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Prison Nation: A Young Black Man With No Diploma Is More Likely to Be in Jail Than Find a Job

The shocking statistic comes in a New York Times article shedding new light on an old topic: how prison keeps people in poverty.

A New York Times article is shedding new light on an old topic: how prison keeps people in poverty. And the article, written by John Tierney as part of a series on the social science of incarceration, contains a shocking statistic: “For black men in their 20s and early 30s without a high school diploma, the incarceration rate is so high — nearly 40 percent nationwide — that they’re more likely to be behind bars than to have a job.”

The article follows the ordeal of Carl Harris and Charlene Hamilton, who exemplify how poverty is perpetuated by the prison system. Harris was a crack dealer in Washington, D.C., and made a lot of money before being arrested and incarcerated for assault. As a result of Harris’ imprisonment, his partner Charlene ended up homeless.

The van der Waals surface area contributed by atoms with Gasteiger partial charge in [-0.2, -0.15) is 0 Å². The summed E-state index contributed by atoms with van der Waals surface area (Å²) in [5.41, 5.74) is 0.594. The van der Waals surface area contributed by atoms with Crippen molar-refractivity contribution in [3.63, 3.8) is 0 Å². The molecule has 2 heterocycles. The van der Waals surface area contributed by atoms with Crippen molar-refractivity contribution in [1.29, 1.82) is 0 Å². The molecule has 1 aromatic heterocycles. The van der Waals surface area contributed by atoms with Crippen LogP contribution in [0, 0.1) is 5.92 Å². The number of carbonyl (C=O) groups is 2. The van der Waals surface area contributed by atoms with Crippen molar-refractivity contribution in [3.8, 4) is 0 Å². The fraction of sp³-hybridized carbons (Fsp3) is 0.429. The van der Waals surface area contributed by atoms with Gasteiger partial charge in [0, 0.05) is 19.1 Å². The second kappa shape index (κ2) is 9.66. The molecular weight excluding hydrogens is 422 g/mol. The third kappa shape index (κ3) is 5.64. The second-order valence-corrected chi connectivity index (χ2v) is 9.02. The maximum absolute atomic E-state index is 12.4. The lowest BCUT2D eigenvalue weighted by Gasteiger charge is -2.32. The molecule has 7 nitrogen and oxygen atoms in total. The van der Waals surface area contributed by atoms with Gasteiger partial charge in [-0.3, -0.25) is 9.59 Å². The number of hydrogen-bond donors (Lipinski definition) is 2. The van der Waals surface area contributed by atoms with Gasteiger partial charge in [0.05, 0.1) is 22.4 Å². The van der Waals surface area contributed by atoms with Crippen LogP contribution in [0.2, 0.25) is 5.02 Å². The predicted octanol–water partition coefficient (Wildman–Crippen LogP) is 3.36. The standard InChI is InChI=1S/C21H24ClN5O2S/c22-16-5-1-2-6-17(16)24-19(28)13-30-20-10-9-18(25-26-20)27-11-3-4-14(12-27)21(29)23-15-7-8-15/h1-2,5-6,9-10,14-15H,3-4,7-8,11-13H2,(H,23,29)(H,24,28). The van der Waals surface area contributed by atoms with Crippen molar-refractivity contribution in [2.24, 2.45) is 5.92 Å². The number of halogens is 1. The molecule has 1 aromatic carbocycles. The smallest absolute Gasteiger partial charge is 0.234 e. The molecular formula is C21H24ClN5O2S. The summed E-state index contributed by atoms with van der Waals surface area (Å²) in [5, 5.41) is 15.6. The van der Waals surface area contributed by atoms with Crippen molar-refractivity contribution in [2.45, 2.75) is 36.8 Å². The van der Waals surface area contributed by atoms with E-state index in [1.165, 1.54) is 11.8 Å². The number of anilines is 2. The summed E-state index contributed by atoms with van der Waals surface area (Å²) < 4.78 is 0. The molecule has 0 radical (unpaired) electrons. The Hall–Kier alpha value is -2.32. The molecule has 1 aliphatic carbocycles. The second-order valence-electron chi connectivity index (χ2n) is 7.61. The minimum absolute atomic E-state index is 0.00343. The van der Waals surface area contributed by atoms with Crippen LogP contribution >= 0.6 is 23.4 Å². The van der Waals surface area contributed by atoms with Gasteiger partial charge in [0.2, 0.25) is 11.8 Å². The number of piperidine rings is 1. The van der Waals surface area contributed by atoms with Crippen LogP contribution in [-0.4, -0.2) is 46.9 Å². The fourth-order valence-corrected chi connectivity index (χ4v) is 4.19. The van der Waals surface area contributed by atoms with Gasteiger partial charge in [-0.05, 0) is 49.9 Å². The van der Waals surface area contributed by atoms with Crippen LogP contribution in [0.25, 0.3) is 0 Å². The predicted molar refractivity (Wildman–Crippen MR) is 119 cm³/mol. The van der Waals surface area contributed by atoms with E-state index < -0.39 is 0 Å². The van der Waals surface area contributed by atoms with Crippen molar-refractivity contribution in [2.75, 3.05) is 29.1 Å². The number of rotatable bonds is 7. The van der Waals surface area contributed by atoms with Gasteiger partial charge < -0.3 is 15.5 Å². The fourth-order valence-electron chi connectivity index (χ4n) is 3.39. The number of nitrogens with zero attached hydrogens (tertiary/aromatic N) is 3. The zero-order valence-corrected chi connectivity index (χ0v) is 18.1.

Hamilton “went on welfare and turned to relatives to care for their daughters while she visited him at prisons in Tennessee, Texas, Arizona and New Mexico,” Tierney writes.

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